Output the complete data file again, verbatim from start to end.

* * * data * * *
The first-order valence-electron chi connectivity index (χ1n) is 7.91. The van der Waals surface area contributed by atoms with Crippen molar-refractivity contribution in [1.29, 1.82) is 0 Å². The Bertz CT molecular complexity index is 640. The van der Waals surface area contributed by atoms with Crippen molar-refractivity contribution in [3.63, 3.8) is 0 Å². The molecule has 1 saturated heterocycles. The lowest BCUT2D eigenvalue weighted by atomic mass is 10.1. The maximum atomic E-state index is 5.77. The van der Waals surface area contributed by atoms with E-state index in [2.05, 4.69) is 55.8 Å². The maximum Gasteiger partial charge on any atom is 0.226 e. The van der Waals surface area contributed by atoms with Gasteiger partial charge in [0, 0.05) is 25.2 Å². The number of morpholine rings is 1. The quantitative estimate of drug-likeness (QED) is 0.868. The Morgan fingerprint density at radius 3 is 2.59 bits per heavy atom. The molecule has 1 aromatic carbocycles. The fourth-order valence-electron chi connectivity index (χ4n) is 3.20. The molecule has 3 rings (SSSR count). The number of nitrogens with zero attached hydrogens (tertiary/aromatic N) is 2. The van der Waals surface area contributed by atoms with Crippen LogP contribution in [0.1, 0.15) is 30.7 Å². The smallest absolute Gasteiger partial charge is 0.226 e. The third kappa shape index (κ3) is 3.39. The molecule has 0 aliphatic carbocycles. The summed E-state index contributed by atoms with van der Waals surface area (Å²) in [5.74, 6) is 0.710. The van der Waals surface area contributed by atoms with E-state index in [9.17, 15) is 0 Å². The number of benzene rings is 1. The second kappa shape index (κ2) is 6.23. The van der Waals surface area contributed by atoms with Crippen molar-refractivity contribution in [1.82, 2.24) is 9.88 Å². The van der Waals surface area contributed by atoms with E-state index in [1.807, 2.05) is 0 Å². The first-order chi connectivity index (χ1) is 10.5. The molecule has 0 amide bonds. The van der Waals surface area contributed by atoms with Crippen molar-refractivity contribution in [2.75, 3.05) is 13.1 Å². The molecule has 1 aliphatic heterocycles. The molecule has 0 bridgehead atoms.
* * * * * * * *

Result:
The first-order valence-electron chi connectivity index (χ1n) is 7.91. The van der Waals surface area contributed by atoms with Crippen molar-refractivity contribution in [1.29, 1.82) is 0 Å². The Bertz CT molecular complexity index is 640. The van der Waals surface area contributed by atoms with Crippen molar-refractivity contribution in [3.63, 3.8) is 0 Å². The molecule has 1 saturated heterocycles. The lowest BCUT2D eigenvalue weighted by atomic mass is 10.1. The maximum atomic E-state index is 5.77. The van der Waals surface area contributed by atoms with E-state index in [2.05, 4.69) is 55.8 Å². The maximum Gasteiger partial charge on any atom is 0.226 e. The van der Waals surface area contributed by atoms with Gasteiger partial charge in [0, 0.05) is 25.2 Å². The number of morpholine rings is 1. The quantitative estimate of drug-likeness (QED) is 0.868. The Morgan fingerprint density at radius 3 is 2.59 bits per heavy atom. The molecule has 1 aromatic carbocycles. The fourth-order valence-electron chi connectivity index (χ4n) is 3.20. The molecule has 3 rings (SSSR count). The number of nitrogens with zero attached hydrogens (tertiary/aromatic N) is 2. The van der Waals surface area contributed by atoms with Crippen LogP contribution in [0.1, 0.15) is 30.7 Å². The smallest absolute Gasteiger partial charge is 0.226 e. The third kappa shape index (κ3) is 3.39. The molecule has 0 aliphatic carbocycles. The summed E-state index contributed by atoms with van der Waals surface area (Å²) in [5.74, 6) is 0.710. The van der Waals surface area contributed by atoms with E-state index in [9.17, 15) is 0 Å². The number of benzene rings is 1. The second kappa shape index (κ2) is 6.23. The van der Waals surface area contributed by atoms with Crippen molar-refractivity contribution in [1.82, 2.24) is 9.88 Å². The van der Waals surface area contributed by atoms with E-state index in [1.807, 2.05) is 0 Å². The first-order chi connectivity index (χ1) is 10.5. The molecule has 0 amide bonds. The van der Waals surface area contributed by atoms with Crippen molar-refractivity contribution in [2.75, 3.05) is 13.1 Å². The molecule has 1 aliphatic heterocycles. The molecule has 0 bridgehead atoms.